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Author larry
Recipients Colm Buckley, Lukasa, Theodore Tso, alex, doko, dstufft, larry, lemburg, martin.panter, matejcik, ned.deily, pitti, python-dev, rhettinger, skrah, thomas-petazzoni, vstinner, ztane
Date 2016-06-08.20:49:31
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I am increasingly convinced that I'm right.


First, consider that the functions in the os module, as a rule, are a thin shell over the equivalent function provided by the operating system.  If Python exposes a function called os.XYZ(), and it calls the OS, then with few exceptions it does so by calling a function called XYZ().**

This has several ramifications, and these are effectively guarantees for the Python programmer:

* You can read your local man pages (or equivalent) to see how the function behaves oh your system.  Python occasionally improves on the functionality provided; os.utime() provides a lot more functionality than POSIX utime.  But it never *degrades* the functionality provided.

* It's implied, and strongly preferred, that the function is atomic: it will make exactly one system call.  I once proposed simulating behavior for an os module function using a series of system calls, and this approach was rejected because it wasn't atomic.  So if you see a function os.XYZ(), you may predict that Python will call XYZ() exactly once, and with only a few exceptions you'll be right.

Now read this snippet of the documentation for os.urandom():

"The returned data should be unpredictable enough for cryptographic applications, though its exact quality depends on the OS implementation. On a Unix-like system this will query /dev/urandom, and on Windows it will use CryptGenRandom()."

That text has been in the documentation for os.urandom() since at least Python 2.6.  (That's as old as we have on the web site; I didn't go hunting for older documentation.)

Thus the documentation for os.urandom():

* explicitly says it uses /dev/urandom, and

* explicitly *does not* guarantee cryptographic strength random numbers on all platforms at all times.

Thus, while it's laudable to try and give the user higher-quality random bits when they call os.urandom(), you cannot degrade the behavior of the system's /dev/urandom when doing so.  On Linux /dev/urandom is *guaranteed* to never block.  This guarantee is so strong, Mr. Ts'o had to add a separate facility to Linux (/dev/random) to permit blocking.  os.urandom() *must* replicate this behavior.

What I'm proposing is that os.urandom() may use getrandom(RND_NOBLOCK) to attempt to get higher-quality random bits, but it *must not block*.  If it fails, it will use /dev/urandom, *exactly as it is documented to do*.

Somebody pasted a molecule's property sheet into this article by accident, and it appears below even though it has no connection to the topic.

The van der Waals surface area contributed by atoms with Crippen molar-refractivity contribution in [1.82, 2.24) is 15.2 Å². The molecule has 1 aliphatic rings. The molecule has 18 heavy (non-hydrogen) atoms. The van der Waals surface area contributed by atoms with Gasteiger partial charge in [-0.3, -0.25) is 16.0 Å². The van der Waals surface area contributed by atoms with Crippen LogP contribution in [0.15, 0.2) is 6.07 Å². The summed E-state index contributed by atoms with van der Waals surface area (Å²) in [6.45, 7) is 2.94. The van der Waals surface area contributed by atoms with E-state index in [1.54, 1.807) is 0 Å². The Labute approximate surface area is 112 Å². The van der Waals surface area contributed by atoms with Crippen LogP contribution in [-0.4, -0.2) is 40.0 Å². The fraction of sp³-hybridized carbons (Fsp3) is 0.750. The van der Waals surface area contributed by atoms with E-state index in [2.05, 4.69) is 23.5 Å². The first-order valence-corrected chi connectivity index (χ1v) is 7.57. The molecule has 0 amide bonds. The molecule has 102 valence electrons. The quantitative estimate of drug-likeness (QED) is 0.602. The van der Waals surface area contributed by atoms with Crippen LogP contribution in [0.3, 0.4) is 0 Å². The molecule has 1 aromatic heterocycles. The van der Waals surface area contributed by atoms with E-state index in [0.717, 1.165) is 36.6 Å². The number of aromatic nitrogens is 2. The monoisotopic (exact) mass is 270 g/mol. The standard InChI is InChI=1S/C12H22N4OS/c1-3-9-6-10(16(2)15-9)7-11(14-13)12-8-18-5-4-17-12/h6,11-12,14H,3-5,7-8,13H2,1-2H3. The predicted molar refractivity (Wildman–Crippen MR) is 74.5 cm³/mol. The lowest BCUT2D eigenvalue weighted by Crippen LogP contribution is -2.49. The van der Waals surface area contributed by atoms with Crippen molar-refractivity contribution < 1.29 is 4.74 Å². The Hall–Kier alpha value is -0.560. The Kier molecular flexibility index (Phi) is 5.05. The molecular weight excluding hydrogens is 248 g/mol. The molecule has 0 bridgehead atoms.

(Naturally this flunks the "atomic operation" test.  But in the case of procuring random bits, the atomicity of its operation is obviously irrelevant.)

** The exception to this, naturally, is Windows.  Internally the os module is called "posixmodule"--and this is no coincidence.  AFAIK every platform supported by CPython is POSIX-based except Windows.  The choice was made long ago to simulate POSIX behavior on Windows so as to present a consistent API to the programmer.  If you're curious about this, and have the time, read the implementation of os.stat for Windows.  What a rush!


Second, I invoke the "consenting adults" rule.  Python provides well-documented behavior for os.urandom().  You cannot make assumptions about the use case of the caller and decide for them that they would prefer the function block in an unbounded fashion rather than provide low-quality random bits.

And yes, unbounded.  As covered earlier in the thread, it only blocked for 90 seconds before systemd killed it.  We don't know how long it would actually have blocked.  This is completely unacceptable--for startup, for "import random", and for "os.urandom()" on Linux.


Third, because the os module is in general a thin wrapper over what the OS provides, I disapprove of "cryptorandom()" and "pseudorandom()" going into the os module.  There are no functions with these names on any OS of which I'm aware.  This is why I proposed "os.getrandom(n, block=True)".  From its signature, the function it calls on your OS will be obvious, and its semantics on your OS will be documented by your OS.

Thus I am completely unwilling to add os.cryptorandom() and os.pseudorandom() in 3.5.2.
Date User Action Args
2016-06-08 20:49:31larrysetrecipients: + larry, lemburg, rhettinger, doko, vstinner, matejcik, ned.deily, alex, skrah, python-dev, martin.panter, ztane, dstufft, pitti, Lukasa, thomas-petazzoni, Colm Buckley, Theodore Tso
2016-06-08 20:49:31larrysetmessageid: <>
2016-06-08 20:49:31larrylinkissue26839 messages
2016-06-08 20:49:31larrycreate